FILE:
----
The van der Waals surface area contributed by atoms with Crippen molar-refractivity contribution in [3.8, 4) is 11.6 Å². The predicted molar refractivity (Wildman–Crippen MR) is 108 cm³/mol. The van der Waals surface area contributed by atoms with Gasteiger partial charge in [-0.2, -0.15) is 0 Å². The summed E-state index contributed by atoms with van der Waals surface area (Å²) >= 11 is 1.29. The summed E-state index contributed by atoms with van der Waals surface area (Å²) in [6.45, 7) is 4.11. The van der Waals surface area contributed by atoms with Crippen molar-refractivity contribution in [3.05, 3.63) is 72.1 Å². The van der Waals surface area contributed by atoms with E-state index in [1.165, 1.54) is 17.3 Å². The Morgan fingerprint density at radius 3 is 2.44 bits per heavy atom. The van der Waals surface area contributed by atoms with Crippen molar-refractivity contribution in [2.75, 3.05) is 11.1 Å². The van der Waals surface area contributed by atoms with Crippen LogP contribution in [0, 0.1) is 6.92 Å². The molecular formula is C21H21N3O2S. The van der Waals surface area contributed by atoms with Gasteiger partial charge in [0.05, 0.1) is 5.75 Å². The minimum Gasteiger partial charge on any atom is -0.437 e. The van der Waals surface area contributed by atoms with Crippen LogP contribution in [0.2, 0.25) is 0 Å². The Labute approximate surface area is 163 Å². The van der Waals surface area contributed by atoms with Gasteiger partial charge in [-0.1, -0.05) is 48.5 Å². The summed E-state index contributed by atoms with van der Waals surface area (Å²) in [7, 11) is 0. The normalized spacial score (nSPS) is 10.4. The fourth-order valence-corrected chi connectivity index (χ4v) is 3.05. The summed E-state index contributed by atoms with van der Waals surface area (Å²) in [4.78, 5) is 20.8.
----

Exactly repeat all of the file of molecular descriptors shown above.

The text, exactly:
The van der Waals surface area contributed by atoms with Crippen molar-refractivity contribution in [3.8, 4) is 11.6 Å². The predicted molar refractivity (Wildman–Crippen MR) is 108 cm³/mol. The van der Waals surface area contributed by atoms with Gasteiger partial charge in [-0.2, -0.15) is 0 Å². The summed E-state index contributed by atoms with van der Waals surface area (Å²) >= 11 is 1.29. The summed E-state index contributed by atoms with van der Waals surface area (Å²) in [6.45, 7) is 4.11. The van der Waals surface area contributed by atoms with Crippen molar-refractivity contribution in [3.05, 3.63) is 72.1 Å². The van der Waals surface area contributed by atoms with E-state index in [1.165, 1.54) is 17.3 Å². The Morgan fingerprint density at radius 3 is 2.44 bits per heavy atom. The van der Waals surface area contributed by atoms with Crippen molar-refractivity contribution in [2.75, 3.05) is 11.1 Å². The van der Waals surface area contributed by atoms with Crippen LogP contribution in [0, 0.1) is 6.92 Å². The molecular formula is C21H21N3O2S. The van der Waals surface area contributed by atoms with Gasteiger partial charge in [0.05, 0.1) is 5.75 Å². The minimum Gasteiger partial charge on any atom is -0.437 e. The van der Waals surface area contributed by atoms with Crippen LogP contribution in [0.2, 0.25) is 0 Å². The Labute approximate surface area is 163 Å². The van der Waals surface area contributed by atoms with Gasteiger partial charge in [-0.1, -0.05) is 48.5 Å². The summed E-state index contributed by atoms with van der Waals surface area (Å²) in [7, 11) is 0. The normalized spacial score (nSPS) is 10.4. The fourth-order valence-corrected chi connectivity index (χ4v) is 3.05. The summed E-state index contributed by atoms with van der Waals surface area (Å²) in [4.78, 5) is 20.8.